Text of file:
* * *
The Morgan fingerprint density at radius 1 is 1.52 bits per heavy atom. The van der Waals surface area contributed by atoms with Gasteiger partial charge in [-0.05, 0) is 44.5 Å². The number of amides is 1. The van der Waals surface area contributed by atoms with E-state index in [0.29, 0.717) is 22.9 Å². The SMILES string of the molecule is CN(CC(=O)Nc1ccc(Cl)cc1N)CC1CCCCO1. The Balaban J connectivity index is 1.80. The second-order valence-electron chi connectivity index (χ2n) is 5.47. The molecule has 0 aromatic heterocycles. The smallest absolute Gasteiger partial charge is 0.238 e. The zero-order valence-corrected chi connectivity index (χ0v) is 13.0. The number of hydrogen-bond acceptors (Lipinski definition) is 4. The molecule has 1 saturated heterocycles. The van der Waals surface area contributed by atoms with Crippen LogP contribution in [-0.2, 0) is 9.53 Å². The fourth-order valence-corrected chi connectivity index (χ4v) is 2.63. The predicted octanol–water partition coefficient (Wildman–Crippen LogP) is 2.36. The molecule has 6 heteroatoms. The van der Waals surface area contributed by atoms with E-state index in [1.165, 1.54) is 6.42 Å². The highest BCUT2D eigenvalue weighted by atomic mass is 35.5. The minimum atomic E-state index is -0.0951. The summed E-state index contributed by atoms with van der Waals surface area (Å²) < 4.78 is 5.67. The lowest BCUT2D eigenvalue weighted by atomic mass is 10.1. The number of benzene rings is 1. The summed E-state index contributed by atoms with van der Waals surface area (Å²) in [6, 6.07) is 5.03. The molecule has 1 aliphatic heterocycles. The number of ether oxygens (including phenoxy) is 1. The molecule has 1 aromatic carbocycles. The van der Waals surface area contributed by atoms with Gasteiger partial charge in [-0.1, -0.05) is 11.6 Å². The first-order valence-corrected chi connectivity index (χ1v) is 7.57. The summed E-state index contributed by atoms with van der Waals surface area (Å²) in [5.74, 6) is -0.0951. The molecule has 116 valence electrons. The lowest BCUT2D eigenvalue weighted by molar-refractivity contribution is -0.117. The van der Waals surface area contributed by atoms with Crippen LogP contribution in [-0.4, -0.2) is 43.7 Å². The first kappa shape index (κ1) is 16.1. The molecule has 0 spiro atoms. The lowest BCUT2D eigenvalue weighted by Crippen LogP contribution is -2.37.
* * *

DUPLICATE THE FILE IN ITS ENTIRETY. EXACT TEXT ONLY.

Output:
The Morgan fingerprint density at radius 1 is 1.52 bits per heavy atom. The van der Waals surface area contributed by atoms with Gasteiger partial charge in [-0.05, 0) is 44.5 Å². The number of amides is 1. The van der Waals surface area contributed by atoms with E-state index in [0.29, 0.717) is 22.9 Å². The SMILES string of the molecule is CN(CC(=O)Nc1ccc(Cl)cc1N)CC1CCCCO1. The Balaban J connectivity index is 1.80. The second-order valence-electron chi connectivity index (χ2n) is 5.47. The molecule has 0 aromatic heterocycles. The smallest absolute Gasteiger partial charge is 0.238 e. The zero-order valence-corrected chi connectivity index (χ0v) is 13.0. The number of hydrogen-bond acceptors (Lipinski definition) is 4. The molecule has 1 saturated heterocycles. The van der Waals surface area contributed by atoms with Crippen LogP contribution in [-0.2, 0) is 9.53 Å². The fourth-order valence-corrected chi connectivity index (χ4v) is 2.63. The predicted octanol–water partition coefficient (Wildman–Crippen LogP) is 2.36. The molecule has 6 heteroatoms. The van der Waals surface area contributed by atoms with E-state index in [1.165, 1.54) is 6.42 Å². The highest BCUT2D eigenvalue weighted by atomic mass is 35.5. The minimum atomic E-state index is -0.0951. The summed E-state index contributed by atoms with van der Waals surface area (Å²) < 4.78 is 5.67. The lowest BCUT2D eigenvalue weighted by atomic mass is 10.1. The number of benzene rings is 1. The summed E-state index contributed by atoms with van der Waals surface area (Å²) in [6, 6.07) is 5.03. The molecule has 1 aliphatic heterocycles. The number of ether oxygens (including phenoxy) is 1. The molecule has 1 aromatic carbocycles. The van der Waals surface area contributed by atoms with Gasteiger partial charge in [-0.1, -0.05) is 11.6 Å². The first-order valence-corrected chi connectivity index (χ1v) is 7.57. The summed E-state index contributed by atoms with van der Waals surface area (Å²) in [5.74, 6) is -0.0951. The molecule has 116 valence electrons. The lowest BCUT2D eigenvalue weighted by molar-refractivity contribution is -0.117. The van der Waals surface area contributed by atoms with Crippen LogP contribution in [-0.4, -0.2) is 43.7 Å². The first kappa shape index (κ1) is 16.1. The molecule has 0 spiro atoms. The lowest BCUT2D eigenvalue weighted by Crippen LogP contribution is -2.37.